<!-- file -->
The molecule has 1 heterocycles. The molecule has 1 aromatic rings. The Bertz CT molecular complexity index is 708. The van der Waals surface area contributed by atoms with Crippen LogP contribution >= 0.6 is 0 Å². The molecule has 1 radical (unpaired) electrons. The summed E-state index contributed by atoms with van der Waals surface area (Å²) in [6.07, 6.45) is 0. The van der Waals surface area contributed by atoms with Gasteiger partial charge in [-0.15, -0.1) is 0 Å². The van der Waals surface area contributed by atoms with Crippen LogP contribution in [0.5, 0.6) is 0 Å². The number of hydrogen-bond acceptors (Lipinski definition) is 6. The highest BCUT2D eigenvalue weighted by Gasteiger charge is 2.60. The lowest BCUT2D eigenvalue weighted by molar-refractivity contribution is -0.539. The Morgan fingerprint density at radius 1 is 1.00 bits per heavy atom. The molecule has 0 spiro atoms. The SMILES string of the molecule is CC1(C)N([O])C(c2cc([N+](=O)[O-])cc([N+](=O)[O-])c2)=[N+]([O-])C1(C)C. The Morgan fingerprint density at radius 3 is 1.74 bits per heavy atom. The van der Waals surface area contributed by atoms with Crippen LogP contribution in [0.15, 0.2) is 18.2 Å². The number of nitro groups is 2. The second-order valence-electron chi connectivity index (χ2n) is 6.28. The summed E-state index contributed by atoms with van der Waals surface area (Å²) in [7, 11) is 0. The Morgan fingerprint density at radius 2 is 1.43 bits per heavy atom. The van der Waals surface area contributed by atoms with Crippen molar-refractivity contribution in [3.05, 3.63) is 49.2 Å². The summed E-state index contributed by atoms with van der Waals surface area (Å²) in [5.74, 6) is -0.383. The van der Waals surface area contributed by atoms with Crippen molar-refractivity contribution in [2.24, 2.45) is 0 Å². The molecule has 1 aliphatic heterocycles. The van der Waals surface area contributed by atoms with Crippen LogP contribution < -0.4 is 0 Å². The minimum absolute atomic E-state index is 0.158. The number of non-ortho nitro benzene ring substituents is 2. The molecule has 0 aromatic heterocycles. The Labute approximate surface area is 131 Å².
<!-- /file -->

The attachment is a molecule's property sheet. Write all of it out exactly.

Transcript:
The molecule has 1 heterocycles. The molecule has 1 aromatic rings. The Bertz CT molecular complexity index is 708. The van der Waals surface area contributed by atoms with Crippen LogP contribution >= 0.6 is 0 Å². The molecule has 1 radical (unpaired) electrons. The summed E-state index contributed by atoms with van der Waals surface area (Å²) in [6.07, 6.45) is 0. The van der Waals surface area contributed by atoms with Gasteiger partial charge in [-0.15, -0.1) is 0 Å². The van der Waals surface area contributed by atoms with Crippen LogP contribution in [0.5, 0.6) is 0 Å². The number of hydrogen-bond acceptors (Lipinski definition) is 6. The highest BCUT2D eigenvalue weighted by Gasteiger charge is 2.60. The lowest BCUT2D eigenvalue weighted by molar-refractivity contribution is -0.539. The Morgan fingerprint density at radius 1 is 1.00 bits per heavy atom. The molecule has 0 spiro atoms. The SMILES string of the molecule is CC1(C)N([O])C(c2cc([N+](=O)[O-])cc([N+](=O)[O-])c2)=[N+]([O-])C1(C)C. The Morgan fingerprint density at radius 3 is 1.74 bits per heavy atom. The van der Waals surface area contributed by atoms with Crippen LogP contribution in [0.15, 0.2) is 18.2 Å². The number of nitro groups is 2. The second-order valence-electron chi connectivity index (χ2n) is 6.28. The summed E-state index contributed by atoms with van der Waals surface area (Å²) in [7, 11) is 0. The Morgan fingerprint density at radius 2 is 1.43 bits per heavy atom. The van der Waals surface area contributed by atoms with Crippen molar-refractivity contribution in [3.05, 3.63) is 49.2 Å². The summed E-state index contributed by atoms with van der Waals surface area (Å²) in [5.74, 6) is -0.383. The van der Waals surface area contributed by atoms with Crippen molar-refractivity contribution in [2.24, 2.45) is 0 Å². The molecule has 1 aliphatic heterocycles. The van der Waals surface area contributed by atoms with Crippen LogP contribution < -0.4 is 0 Å². The minimum absolute atomic E-state index is 0.158. The number of non-ortho nitro benzene ring substituents is 2. The molecule has 0 aromatic heterocycles. The Labute approximate surface area is 131 Å².